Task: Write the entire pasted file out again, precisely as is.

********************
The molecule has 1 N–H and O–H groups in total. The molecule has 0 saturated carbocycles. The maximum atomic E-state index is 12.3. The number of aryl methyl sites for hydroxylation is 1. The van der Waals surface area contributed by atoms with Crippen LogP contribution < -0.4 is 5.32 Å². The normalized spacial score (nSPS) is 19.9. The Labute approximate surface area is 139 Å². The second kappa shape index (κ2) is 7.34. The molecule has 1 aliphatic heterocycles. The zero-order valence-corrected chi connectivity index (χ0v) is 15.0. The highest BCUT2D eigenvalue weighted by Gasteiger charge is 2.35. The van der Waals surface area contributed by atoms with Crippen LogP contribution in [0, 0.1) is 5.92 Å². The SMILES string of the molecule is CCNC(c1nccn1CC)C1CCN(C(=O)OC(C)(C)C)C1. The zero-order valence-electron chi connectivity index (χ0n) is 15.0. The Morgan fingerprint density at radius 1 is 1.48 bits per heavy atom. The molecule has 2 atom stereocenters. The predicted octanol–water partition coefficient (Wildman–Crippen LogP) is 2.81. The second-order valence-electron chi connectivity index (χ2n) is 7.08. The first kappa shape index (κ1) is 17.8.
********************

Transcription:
The molecule has 1 N–H and O–H groups in total. The molecule has 0 saturated carbocycles. The maximum atomic E-state index is 12.3. The number of aryl methyl sites for hydroxylation is 1. The van der Waals surface area contributed by atoms with Crippen LogP contribution < -0.4 is 5.32 Å². The normalized spacial score (nSPS) is 19.9. The Labute approximate surface area is 139 Å². The second kappa shape index (κ2) is 7.34. The molecule has 1 aliphatic heterocycles. The zero-order valence-corrected chi connectivity index (χ0v) is 15.0. The highest BCUT2D eigenvalue weighted by Gasteiger charge is 2.35. The van der Waals surface area contributed by atoms with Crippen LogP contribution in [0, 0.1) is 5.92 Å². The SMILES string of the molecule is CCNC(c1nccn1CC)C1CCN(C(=O)OC(C)(C)C)C1. The zero-order valence-electron chi connectivity index (χ0n) is 15.0. The Morgan fingerprint density at radius 1 is 1.48 bits per heavy atom. The molecule has 2 atom stereocenters. The predicted octanol–water partition coefficient (Wildman–Crippen LogP) is 2.81. The second-order valence-electron chi connectivity index (χ2n) is 7.08. The first kappa shape index (κ1) is 17.8.